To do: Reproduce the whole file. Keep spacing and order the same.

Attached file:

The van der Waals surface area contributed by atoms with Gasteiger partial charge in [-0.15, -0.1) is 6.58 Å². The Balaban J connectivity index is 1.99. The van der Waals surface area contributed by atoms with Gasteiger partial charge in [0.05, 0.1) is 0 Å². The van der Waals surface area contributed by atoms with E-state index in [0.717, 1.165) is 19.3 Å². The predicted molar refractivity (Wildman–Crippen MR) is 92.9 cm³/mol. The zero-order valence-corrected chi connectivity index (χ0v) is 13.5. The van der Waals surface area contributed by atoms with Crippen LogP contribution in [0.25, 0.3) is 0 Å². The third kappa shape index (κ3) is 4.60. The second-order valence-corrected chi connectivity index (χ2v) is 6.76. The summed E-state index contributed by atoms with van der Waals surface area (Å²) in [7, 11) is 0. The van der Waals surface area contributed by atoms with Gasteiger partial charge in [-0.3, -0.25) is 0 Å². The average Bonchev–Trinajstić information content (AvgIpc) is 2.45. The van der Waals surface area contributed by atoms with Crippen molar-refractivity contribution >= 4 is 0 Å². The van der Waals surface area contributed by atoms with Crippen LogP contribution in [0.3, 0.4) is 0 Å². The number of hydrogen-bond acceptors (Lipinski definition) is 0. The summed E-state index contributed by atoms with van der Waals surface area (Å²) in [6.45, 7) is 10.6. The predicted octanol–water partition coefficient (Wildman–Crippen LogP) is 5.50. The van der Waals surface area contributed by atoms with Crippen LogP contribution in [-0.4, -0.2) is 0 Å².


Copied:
The van der Waals surface area contributed by atoms with Gasteiger partial charge in [-0.15, -0.1) is 6.58 Å². The Balaban J connectivity index is 1.99. The van der Waals surface area contributed by atoms with Gasteiger partial charge in [0.05, 0.1) is 0 Å². The van der Waals surface area contributed by atoms with E-state index in [0.717, 1.165) is 19.3 Å². The predicted molar refractivity (Wildman–Crippen MR) is 92.9 cm³/mol. The zero-order valence-corrected chi connectivity index (χ0v) is 13.5. The van der Waals surface area contributed by atoms with Crippen LogP contribution in [0.25, 0.3) is 0 Å². The third kappa shape index (κ3) is 4.60. The second-order valence-corrected chi connectivity index (χ2v) is 6.76. The summed E-state index contributed by atoms with van der Waals surface area (Å²) in [7, 11) is 0. The van der Waals surface area contributed by atoms with Gasteiger partial charge in [-0.3, -0.25) is 0 Å². The average Bonchev–Trinajstić information content (AvgIpc) is 2.45. The van der Waals surface area contributed by atoms with Crippen molar-refractivity contribution >= 4 is 0 Å². The van der Waals surface area contributed by atoms with Crippen LogP contribution in [0.3, 0.4) is 0 Å². The number of hydrogen-bond acceptors (Lipinski definition) is 0. The summed E-state index contributed by atoms with van der Waals surface area (Å²) in [6.45, 7) is 10.6. The predicted octanol–water partition coefficient (Wildman–Crippen LogP) is 5.50. The van der Waals surface area contributed by atoms with Crippen LogP contribution in [-0.4, -0.2) is 0 Å².